Greenways School

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Coordinates: 51°09′37″N 2°03′26″W / 51.16014°N 2.05715°W / 51.16014; -2.05715

Greenways School
AshtonGiffordfront.jpg
Closed 1969
Type Independent prep school
Location Bognor Regis (Until 1940)
Codford (1940-1969)

England
Gender Boys
Ages 7–13 or 14

Greenways School, also known as Greenways Preparatory School, was an English prep school, founded at Bognor Regis, Sussex, before the Second World War. In 1940 it moved to Ashton Gifford House, Codford, Wiltshire, where it remained until it was closed in 1969.

History[edit]

The school was a prep school for boys, preparing them for the Common Entrance Examination.[1] Boys were divided into two "houses", called Greens and Blues.[2]

In 1928, the school was already established at Aldwick, Sussex, just to the west of Bognor Regis, under Dugald S. Hancock (1897–1963).[3] A modern linguist born in the Transvaal, Hancock had been educated at Corpus Christi College, Oxford, and was a fellow of the Royal Meteorological Society.[4] In 1929, the school advertised itself in The Times in the following terms:

ALDWICK, SUSSEX, renowned for its bracing climate, possesses a Modern BOYS' PREPARATORY SCHOOL, Greenways; home atmosphere, health, and good food first consideration; sea bathing, riding. — Write Headmaster.[5]

In the 1930s, the school was still operated in Sussex by Dugald and Vivien Hancock, both schoolteachers, but in 1940 it was evacuated to Wiltshire, because of the danger of German bombing on the south coast.[6]

With her husband away from home on Second World War military service,[4] Vivien Hancock took on the role of school principal for the duration of the War, and, as matters turned out, beyond. The daughter of an Oxfordshire clergyman,[7] she became a friend of the poet Siegfried Sassoon, who lived near Codford, at Heytesbury, and was the father of a boy at the school, George Sassoon.[8]

For much of the War the artist Keith Vaughan was stationed at Codford. He painted "The Wall at Ashton Gifford" (1942)[9] "Tree felling at Ashton Gifford" (1942–43), and "The Garden at Ashton Gifford" (1944). He described the school's garden as an "oceanic surging of tangled nettles", with "waist high grass", the wall covered in a "jungle of weed and ivy".[10] The boys' swimming was done in the mill pond at Sherrington.[2]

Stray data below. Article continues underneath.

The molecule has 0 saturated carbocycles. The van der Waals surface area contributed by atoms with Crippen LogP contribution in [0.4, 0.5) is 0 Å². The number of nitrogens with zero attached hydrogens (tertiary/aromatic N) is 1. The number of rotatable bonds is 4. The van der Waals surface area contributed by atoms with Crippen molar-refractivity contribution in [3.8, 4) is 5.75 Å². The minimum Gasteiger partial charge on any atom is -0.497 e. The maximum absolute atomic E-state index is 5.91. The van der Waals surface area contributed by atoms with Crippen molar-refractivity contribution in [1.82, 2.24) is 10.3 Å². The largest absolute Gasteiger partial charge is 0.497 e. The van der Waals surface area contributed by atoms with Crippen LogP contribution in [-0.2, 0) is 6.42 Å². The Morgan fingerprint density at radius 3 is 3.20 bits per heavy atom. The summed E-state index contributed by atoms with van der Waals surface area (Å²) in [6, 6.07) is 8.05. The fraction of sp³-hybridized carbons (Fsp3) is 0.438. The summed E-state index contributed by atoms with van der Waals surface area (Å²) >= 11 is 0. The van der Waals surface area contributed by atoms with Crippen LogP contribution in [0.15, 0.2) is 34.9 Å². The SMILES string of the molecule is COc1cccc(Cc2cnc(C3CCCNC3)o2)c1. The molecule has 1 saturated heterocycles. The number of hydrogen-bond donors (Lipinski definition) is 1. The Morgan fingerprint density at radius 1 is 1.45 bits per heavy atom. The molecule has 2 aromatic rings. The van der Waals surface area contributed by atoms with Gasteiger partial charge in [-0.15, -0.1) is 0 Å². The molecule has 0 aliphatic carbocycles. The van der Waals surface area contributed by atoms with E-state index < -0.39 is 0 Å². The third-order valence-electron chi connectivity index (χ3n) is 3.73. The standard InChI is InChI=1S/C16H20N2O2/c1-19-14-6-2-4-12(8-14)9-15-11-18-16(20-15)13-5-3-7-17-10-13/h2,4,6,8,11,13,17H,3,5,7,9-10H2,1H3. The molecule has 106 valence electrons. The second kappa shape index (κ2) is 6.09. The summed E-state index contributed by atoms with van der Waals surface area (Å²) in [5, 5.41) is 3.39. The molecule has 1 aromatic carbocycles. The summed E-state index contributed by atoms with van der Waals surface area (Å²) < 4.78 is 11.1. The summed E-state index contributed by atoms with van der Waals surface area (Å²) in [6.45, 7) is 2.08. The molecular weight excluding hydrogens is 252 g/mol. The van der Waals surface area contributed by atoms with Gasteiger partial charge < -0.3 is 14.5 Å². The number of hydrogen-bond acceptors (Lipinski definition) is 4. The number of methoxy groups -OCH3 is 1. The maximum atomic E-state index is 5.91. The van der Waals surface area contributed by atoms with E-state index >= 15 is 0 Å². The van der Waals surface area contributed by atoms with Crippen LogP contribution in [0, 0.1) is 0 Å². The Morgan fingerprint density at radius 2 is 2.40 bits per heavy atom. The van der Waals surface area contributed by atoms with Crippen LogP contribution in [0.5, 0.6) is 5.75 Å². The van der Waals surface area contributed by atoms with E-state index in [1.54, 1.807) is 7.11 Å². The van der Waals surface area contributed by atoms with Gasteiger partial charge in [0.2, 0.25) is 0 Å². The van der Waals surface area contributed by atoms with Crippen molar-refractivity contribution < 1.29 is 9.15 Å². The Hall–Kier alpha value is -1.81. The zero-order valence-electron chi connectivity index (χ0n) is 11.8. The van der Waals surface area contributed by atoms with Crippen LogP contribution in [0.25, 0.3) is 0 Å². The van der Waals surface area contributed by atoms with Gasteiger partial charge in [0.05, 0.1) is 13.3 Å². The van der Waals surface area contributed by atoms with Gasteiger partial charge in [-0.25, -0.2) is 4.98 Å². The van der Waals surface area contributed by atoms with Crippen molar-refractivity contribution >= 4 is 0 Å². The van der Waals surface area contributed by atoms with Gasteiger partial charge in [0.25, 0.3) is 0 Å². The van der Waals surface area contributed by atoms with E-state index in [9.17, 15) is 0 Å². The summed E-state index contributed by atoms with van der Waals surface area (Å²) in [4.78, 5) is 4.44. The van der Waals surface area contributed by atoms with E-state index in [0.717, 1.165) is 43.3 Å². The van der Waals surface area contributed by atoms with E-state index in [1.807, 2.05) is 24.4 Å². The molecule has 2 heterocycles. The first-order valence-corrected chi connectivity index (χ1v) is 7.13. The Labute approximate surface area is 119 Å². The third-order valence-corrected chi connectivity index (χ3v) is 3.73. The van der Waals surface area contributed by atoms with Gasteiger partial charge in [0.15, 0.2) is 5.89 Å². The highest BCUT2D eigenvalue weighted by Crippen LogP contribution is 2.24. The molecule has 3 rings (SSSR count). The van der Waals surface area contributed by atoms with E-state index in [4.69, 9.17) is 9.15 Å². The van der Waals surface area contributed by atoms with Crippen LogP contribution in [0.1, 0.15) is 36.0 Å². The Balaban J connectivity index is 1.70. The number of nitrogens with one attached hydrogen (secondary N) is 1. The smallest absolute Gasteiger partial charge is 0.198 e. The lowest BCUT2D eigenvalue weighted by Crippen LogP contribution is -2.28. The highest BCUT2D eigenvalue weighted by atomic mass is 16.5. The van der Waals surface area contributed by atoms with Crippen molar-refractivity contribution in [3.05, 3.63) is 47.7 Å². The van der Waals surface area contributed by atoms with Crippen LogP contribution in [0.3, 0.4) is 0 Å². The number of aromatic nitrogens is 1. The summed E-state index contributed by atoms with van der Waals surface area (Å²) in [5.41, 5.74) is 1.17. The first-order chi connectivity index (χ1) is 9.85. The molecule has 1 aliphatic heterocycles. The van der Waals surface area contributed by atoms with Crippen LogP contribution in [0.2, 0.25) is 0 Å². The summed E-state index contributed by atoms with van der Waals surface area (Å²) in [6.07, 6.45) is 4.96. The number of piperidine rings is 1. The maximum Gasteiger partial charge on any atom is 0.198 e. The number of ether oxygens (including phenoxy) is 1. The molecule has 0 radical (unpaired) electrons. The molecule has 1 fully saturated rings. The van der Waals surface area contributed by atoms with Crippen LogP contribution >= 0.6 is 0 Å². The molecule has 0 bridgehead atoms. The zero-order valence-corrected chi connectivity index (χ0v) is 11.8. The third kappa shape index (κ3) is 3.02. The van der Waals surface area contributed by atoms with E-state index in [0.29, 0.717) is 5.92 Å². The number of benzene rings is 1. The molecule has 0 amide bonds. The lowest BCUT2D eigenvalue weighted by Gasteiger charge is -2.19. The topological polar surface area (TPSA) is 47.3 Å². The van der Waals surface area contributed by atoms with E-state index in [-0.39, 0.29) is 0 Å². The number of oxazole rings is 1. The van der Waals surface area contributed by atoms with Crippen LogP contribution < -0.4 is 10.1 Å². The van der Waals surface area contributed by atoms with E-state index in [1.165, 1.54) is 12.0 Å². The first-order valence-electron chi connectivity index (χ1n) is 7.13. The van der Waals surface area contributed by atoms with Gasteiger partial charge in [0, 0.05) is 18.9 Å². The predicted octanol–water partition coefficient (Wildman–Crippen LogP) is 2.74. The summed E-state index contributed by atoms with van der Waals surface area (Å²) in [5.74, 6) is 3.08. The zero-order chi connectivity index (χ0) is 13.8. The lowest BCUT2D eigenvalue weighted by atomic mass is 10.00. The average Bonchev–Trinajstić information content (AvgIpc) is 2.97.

The pond at Sherrington which served as the school's swimming pool.

When Hancock needed money to buy Ashton Gifford House, Siegfried Sassoon lent her £8,000, and he later waived the agreed interest on the loan. In 1944, Sassoon's wife, Hester Sassoon, accused the two of being too close. She also spread such rumours of Mrs Hancock and a local butcher that the headmistress threatened her with a defamation action.[11][12] The Sassoons separated in 1947.[13]

In 1949 a fire at the school partly destroyed the Victorian service wing of Ashton Gifford House.[14] Vivien Hancock blamed this on an electrical fault, but the cause of the fire was disputed.[15] Shortly afterwards, a Mrs Gibbons took over as the school's headmistress.[2]

In 1956, The Spectator said of Greenways that it was "a Prep School where boys work well because they are treated like human beings and are warm, well fed, and happy."[16] In the 1950s, the school had its own nursery department and kindergarten and was still preparing older boys for Common Entrance and for entrance to high schools.[17]

The school was closed in 1969.

Notable former pupils[edit]

Notes[edit]

  1. ^ The Schools of England, Wales, Scotland, and Ireland, Volume 37 (1948), p. 393
  2. ^ a b c Greenways School, Ashton Gifford House, Codford, at wiltshire.gov.uk, accessed 8 September 2013
  3. ^ 'A Tsar's Letter To A Friend. DUGALD S. HANCOCK. Greenways Preparatory School, Aldwick, Sussex.' letter to The Times, issue 45045 dated 8 November 1928, p. 17
  4. ^ a b Neil A. Flanagan, ed., Biographical Register 1880-1974 (Corpus Christi College, Oxford, 1988), p. 266: "HANCOCK, Dugald Strangman (1919-21) b Cleveland, Transvaal, S Africa ... HdM, Greenways Sch, Aldwich. Mil ser WW1, 1916-19, Lt, E Kent Regt attd RE Signals; France, N Russia (Arkhangelsk). CCC War Decree 1917; Fail short course Russ 1921. Treasurer, OU Russian Club. FRMetS 1931. HdM, Greenways Sch, Aldwich. Mil ser WW2, Capt."
  5. ^ Classified advertisement in The Times, issue 45182 dated 20 April 1929, p. 1
  6. ^ You never lose that loving feeling, book review of Nicholas Hancock's novel Daniel and Miriam (2004) at thefreelibrary.com, accessed 8 September 2013
  7. ^ Armorial Families : a Directory of Gentlemen of Coat Armour, vol. 1, p. 220: "Dugald Strangman Hancock, Gentleman, b. 1897; m. Vivian Fearne, d. of Rev. M. Bell, of Wheatley, Oxon, and has issue..."
  8. ^ "Passed/Failed: An education in the life of Adrian Mitchell, Shadow Poet Laureate", in The Independent dated 26 July 2007
  9. ^ Manchester City Galleries
  10. ^ Osborne Samuel (www.osbornesamuel.com); and Journal 62-63, 7 December 1975
  11. ^ Max Egremont, Siegfried Sassoon (2006), p. 434
  12. ^ J. M. Wilson, Siegfried Sassoon: the Journey from the Trenches
  13. ^ a b George Sassoon (obituary) at telegraph.co.uk, accessed 8 September 2013
  14. ^ Planning application to reconstruct the service wing, Wiltshire County Council, 1949
  15. ^ a b Ferdinand Mount, Cold Cream: My early Life and Other Mistakes (Bloomsbury, 2008)
  16. ^ The Spectator Vol. 197, Part 1 (1956), p. 160
  17. ^ The Official Guide to the County of Wiltshire (Home Publishing, 1957), p. 23
  18. ^ Adrian Mitchell, Radical poet and playwright (obituary) dated 13 January 2009 at telegraph.co.uk, accessed 8 September 2013